On the 20th February 2011 Liquidity Management House (LMH), serving as structuring advisor on behalf of six Kuwait banking institutions, successfully completed a KWD92 million (US$330.4 million) debt restructuring of First Investment Company (FIC). Serving as lead counsel, the Kuwait office of Al Tamimi & Co represented the creditors’ interests in the deal with FIC.
With its expertise in Islamic financing, Al Tamimi & Co was able to structure this transaction in a unique fashion, thus making it the first of its kind in Kuwait with respect to utilizing Sukuk for the purpose of restructuring a company’s existing debt obligations. The initial closing occurred in September 2010 involving one of
FIC’s major creditors, thus creating an opening for the remaining
creditors to join in the deal in 2011.
The objective for all involved parties was to restructure the bilateral agreements and the corresponding unsecured debts collectively between FIC and its creditors through a syndication which was collateralized with assets equaling 150% of the debts. Thus, LMH proposed rolling the debts into a Sukuk Al-Wakalah. With both FIC and its creditors facing uncertainty with the status quo, a solution needed to be found. The Sukuk transaction allowed FIC to continue to operate despite its outstanding debt with several unsecured creditors while at the same time protecting the creditors by collateralizing FIC’s assets.
The LMH team was led by Emad Al Monayea, the chairman and managing director; Masroor Ahmed Siddiqui, the senior vice-president of investment banking; and Mubarak al Refaei, the vice-president of investment banking. Al Tamimi’s involvement in the transaction, which included drafting and negotiation of the documentation, was led by Alex Saleh, partner and the head of the Kuwait office, along with partner Philip Kotsis.
FIC is a Shariah compliant company and its debt obligations consisted of numerous unsecured bilateral Islamic financing facilities to multiple creditors in Kuwait. According to the terms of the deal, the bilateral agreements were replaced, subject to certain conditions precedent, through the creditors’ subscription into the Sukuk Al-Wakalah.
Specifically, the creditors converted the debt with FIC for Sukuk certificates issued by a Cayman Islands special purpose vehicle named FIC Sukuk Company (the issuer). In turn, the creditors’ role became that of a Sukuk holder pro rata to the current amount of debt held against the total amount of KWD92 million. Specifically, the Sukuk Al-Wakalah, due in December 2015, was constituted by a declaration of trust made by the issuer in favor of the creditors during the term of the Sukuk.
The issuer’s role as trustee allowed it to collect from the Sukukholders (creditors) certain proceeds and in turn use the same to purchase various trust assets from FIC. Upon transferring the trust assets to the issuer, FIC is deemed to have repaid the debt with the proceeds of the capital provided by the Sukukholders.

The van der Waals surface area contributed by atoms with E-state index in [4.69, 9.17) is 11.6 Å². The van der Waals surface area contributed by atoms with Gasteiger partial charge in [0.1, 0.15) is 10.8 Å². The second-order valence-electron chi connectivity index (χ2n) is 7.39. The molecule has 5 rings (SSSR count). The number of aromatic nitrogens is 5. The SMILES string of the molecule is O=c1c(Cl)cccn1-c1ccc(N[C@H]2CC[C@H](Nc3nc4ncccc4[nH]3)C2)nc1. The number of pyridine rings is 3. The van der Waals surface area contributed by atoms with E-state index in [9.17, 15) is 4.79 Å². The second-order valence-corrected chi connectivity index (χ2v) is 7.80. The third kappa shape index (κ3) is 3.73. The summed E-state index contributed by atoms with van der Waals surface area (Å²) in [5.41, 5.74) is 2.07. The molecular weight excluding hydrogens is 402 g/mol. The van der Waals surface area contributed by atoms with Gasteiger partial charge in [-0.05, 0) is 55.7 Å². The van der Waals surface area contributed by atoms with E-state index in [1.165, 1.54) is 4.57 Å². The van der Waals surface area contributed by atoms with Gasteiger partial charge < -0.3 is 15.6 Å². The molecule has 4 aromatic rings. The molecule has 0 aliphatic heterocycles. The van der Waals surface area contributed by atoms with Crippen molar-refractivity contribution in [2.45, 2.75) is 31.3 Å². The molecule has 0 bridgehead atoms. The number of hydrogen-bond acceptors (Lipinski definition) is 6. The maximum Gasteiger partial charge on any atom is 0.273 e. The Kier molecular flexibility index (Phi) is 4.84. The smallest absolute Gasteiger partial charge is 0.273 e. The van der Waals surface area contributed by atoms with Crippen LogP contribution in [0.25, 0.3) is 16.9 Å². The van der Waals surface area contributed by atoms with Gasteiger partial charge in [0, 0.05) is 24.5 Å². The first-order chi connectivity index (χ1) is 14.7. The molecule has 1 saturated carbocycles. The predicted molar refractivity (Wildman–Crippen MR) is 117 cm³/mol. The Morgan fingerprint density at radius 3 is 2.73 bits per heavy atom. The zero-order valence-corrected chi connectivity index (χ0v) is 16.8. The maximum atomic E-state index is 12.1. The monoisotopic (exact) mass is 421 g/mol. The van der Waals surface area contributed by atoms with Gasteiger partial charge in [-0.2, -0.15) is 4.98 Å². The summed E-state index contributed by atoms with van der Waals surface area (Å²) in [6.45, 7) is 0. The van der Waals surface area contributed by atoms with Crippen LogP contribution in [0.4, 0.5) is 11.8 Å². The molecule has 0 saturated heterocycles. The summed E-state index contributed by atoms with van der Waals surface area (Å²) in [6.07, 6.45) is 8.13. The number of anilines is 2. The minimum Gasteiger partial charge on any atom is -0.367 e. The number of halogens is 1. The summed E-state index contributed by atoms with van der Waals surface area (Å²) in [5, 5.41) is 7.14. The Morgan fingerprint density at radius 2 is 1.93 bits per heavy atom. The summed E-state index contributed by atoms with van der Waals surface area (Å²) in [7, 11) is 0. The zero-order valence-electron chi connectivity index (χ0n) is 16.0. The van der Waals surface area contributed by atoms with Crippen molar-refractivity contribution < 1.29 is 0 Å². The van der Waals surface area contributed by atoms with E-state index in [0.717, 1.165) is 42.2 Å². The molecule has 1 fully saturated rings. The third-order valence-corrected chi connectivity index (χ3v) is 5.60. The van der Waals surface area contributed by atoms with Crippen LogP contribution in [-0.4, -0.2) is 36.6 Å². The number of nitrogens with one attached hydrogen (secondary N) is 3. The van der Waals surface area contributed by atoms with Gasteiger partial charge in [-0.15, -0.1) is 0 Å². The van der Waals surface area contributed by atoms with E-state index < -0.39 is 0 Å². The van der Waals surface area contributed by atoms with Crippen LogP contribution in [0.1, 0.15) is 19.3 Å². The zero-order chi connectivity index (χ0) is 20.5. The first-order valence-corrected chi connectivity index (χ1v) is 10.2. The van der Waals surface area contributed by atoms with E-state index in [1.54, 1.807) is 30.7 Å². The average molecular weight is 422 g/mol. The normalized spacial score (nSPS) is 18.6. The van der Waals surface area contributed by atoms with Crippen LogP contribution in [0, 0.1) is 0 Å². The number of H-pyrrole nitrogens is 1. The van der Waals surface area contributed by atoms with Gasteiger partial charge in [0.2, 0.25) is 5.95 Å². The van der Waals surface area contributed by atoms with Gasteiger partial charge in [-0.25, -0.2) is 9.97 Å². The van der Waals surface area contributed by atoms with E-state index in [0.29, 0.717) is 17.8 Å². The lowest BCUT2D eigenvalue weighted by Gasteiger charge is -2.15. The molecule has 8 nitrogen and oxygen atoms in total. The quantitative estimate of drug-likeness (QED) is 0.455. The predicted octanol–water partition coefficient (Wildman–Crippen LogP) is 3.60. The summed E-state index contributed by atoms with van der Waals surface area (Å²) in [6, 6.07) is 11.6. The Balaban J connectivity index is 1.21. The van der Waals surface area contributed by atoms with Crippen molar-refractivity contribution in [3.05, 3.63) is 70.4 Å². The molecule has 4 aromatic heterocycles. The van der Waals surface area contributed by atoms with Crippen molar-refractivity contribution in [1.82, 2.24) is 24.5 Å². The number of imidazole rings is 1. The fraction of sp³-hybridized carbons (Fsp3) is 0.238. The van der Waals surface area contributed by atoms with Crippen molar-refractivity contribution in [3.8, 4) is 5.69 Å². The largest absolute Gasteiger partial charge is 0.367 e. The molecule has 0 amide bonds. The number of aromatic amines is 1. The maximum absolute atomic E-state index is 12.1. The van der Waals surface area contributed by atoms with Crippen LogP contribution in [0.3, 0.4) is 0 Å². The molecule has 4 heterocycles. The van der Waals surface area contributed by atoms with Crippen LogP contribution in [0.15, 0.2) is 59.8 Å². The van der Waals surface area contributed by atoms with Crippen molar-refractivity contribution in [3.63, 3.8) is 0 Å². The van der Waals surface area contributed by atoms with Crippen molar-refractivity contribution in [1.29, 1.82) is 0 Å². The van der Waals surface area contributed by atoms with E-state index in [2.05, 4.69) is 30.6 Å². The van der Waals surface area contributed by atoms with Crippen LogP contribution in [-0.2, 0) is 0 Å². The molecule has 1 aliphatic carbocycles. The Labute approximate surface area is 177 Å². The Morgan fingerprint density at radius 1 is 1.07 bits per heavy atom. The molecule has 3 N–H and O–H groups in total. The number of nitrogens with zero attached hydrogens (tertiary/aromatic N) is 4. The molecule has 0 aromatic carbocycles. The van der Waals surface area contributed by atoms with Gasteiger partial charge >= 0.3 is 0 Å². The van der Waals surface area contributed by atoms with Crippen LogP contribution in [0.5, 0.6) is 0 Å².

FIC also executed a purchase undertaking in favor of the issuer, as trustee to the Sukukholders. Correspondingly, FIC undertook to purchase particular trust assets prior to each periodic distribution date and upon dissolution, undertook to purchase all of the remaining trust assets at an amount specified by the issuer.
Al Tamimi & Co: Response
Al Tamimi’s expertise in Islamic financing was an integral factor in this unique restructuring of debt into Shariah compliant instruments.
“We believe this innovative deal will provide a positive outcome for both FIC and its creditors. Deals such as these are primarily dependent upon both the debtors and the creditors both wanting a constructive and realistic outcome while ensuring the proper incentives are present to make the transaction worthwhile for the creditors. The goal is not only to protect the creditors in these situations, but to develop a structure to enable the debtor to function in a manner to allow the debts to be satisfied over time. We believe this deal will achieve the goals and protect the interests of the creditors while providing FIC with a firm basis from which it can fulfill its debt obligations,” stated partner Philip Kotsis.
The creditors were able to convert the outstanding debts from an unsecured basis, to requiring FIC to collateralize the vast majority of its local and foreign assets to the security agents acting on behalf of and for the benefit of the creditors. In doing so, the creditors are now poised in a stronger position as owning a secured interest as opposed to unsecured bilateral obligations.
With respect to FIC’s interests and perspective, it is now poised via a Shariah compliant vehicle to move forward with its business operations and restructure the debt in a manner intended for the future sustainability and success of the company.